The first user control knob 54 can be operated by a user, such as by turning or pushing, so as to cause axial movement of the first control rod 52. When the first control rod 52 moves axially, the second control rod 58 can move along with it in the axial direction. The axial movement of the first and second control rods 52,58 causes the flared fitting 56 to move axially as well.

Again, the inner tips 32 of the jaws 28 can substantially engage the flared fitting 56. As the outer surface of the fitting 56 flares outward, the jaws 28 will be forced follow the outer contour of the flared fitting 56. Thus, the jaws 28 will extend radially outward. On the other hand, when the flared fitting 56 is moved in the opposite axial direction, the outer surface of the fitting 56 narrows, and the inner tips 32 of the jaws 28 will remain substantially engaged with the flared fitting 56 because of the biasing force of the spring 36. To prevent rotation of the flared fitting 56, a groove (not shown) can be provided in the flared fitting 56 within which an anti-rotation strip 63 can extend. The anti-rotation strip 63 can be attached to the plate 30 by one or more fasteners.

The second user control knob 60, disposed substantially concentric relative to the first control knob 54, can be operated by a user, such as by turning, so as to cause the second control rod 58 to rotate within the first control rod 52. Bearings (not shown) can be provided between the first and second control rods 52,58 to facilitate rotation. Since the second positional gauge 62 is secured to the distal end of the second control rod 58, the rotation of the second control rod 58 can result in the second positional gauge 62 making a substantially circumferential sweep. The second control rod 58 can rotate in both the clockwise and counterclockwise directions.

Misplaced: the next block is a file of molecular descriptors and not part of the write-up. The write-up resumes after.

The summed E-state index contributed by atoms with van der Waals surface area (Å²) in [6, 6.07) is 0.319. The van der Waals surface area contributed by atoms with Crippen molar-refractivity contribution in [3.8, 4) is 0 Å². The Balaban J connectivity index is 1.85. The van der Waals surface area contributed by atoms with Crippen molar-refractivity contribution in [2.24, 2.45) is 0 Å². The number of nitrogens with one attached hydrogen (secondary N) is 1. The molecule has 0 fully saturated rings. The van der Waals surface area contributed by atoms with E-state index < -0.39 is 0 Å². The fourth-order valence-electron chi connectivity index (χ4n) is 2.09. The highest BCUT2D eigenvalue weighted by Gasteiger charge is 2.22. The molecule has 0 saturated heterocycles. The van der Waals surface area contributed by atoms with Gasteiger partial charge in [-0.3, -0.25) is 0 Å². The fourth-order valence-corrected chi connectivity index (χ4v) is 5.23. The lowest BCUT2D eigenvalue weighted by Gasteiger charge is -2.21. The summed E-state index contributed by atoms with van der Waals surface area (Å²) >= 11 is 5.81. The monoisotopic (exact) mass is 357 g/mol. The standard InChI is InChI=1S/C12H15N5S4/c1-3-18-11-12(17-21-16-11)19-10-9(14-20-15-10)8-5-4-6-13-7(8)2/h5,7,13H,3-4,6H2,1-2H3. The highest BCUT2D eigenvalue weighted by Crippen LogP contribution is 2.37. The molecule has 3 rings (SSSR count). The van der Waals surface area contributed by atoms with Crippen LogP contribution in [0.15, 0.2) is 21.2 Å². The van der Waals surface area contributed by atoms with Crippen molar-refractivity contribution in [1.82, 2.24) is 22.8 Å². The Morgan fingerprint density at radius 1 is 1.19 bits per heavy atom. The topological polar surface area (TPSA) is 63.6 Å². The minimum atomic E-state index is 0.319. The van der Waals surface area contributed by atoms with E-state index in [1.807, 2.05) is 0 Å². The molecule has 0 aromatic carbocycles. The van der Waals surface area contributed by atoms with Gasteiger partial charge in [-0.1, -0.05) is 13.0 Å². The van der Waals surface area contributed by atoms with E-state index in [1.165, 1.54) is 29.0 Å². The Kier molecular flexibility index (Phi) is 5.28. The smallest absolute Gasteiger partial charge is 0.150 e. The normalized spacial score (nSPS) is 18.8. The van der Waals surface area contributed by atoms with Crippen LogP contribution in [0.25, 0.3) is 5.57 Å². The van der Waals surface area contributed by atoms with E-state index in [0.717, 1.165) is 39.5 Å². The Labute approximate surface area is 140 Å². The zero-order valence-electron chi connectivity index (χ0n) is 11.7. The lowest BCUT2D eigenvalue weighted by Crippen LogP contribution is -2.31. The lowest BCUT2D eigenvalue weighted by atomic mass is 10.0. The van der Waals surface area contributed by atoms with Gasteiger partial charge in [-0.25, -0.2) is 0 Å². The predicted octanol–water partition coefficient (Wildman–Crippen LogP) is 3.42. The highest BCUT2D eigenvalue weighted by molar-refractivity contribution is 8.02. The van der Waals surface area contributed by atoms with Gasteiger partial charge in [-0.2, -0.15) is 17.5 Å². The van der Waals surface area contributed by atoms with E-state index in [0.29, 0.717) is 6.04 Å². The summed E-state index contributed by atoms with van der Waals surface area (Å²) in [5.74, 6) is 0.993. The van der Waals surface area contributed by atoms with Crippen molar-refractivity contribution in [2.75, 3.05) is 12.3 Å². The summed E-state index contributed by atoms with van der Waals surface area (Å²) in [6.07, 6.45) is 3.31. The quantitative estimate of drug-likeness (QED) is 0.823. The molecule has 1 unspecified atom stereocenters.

Having described the individual components of the fixture 10 and their assembly according to aspects of the present invention, one illustrative manner in which such a fixture can be used to align the inlet end of a transition with a combustor component will be described below. The following description is merely an example of a sequence in which the individual steps can occur. The described steps can be performed in almost any order and not every step described must occur.

One example of the combustor section of a turbine engine in which the alignment of the inlet end of the transition can be performed is shown, in a partially disassembled state, in FIG. 5. The combustor section can include a combustion cylinder or portal 70 having a flange portion 70 a transitioning into a hollow body portion 70 b. A generally hollow transition duct 72 can also provided. The transition duct 72 can have an inlet end 74, an outlet end 76, an inner peripheral surface 78 and an outer peripheral surface 80. The inlet end 74 of the transition 72 can include an inlet ring 82. Also, a flexible support bracket 84, which generally extends between the inlet end 72 of the transition and a surface 86 in the combustor section of the turbine engine. The bracket 84 can support at least a portion of the inlet end 74 of the transition 72. The bracket 84 can be loosely fastened, using bolts or other fasteners, to the transition 72 and to the combustor surface 86 so that the bracket 84 can be adjustably positioned.

In addition, a fixture 10 according to aspects of the invention discussed earlier is provided. The fixture 10 can have a flange 12, an elongated mandrel 24, and a plurality of radially extendable jaws 28. The flange 12 can be adapted for mounting to a corresponding surface on a combustor portal 70, such as the flange portion 70 a, so as to substantially center the fixture 10 on the portal 70. The elongated mandrel 24 can have proximal 24 a and distal ends 24 b. The mandrel 24 can be selectively coupled to and extending away from the flange 12 along a target axis of alignment. The plurality of radially extendable jaws 28 can be coupled to the distal end 24 b of the mandrel 24. Each of the plurality of jaws 28 can include an inner tip 32 and an outer tip 34. The outer tips 34 can be radially extendable in a cooperative manner so as to maintain a substantially equal radial distance from the target axis of alignment.

The fixture 10 can be secured to the combustor portal 70 by attaching the flange 12 of the fixture 10 to flange portion 70 a of the combustor portal 70, using fasteners like bolts, such that at least a portion of distal end 24 b of the mandrel 24 and the jaws 28 extend beyond the body portion 70 b of the combustor portal 70. The inlet end 74 of the transition 72 can then be placed over the extending portion of the mandrel 24, as shown in FIG. 6.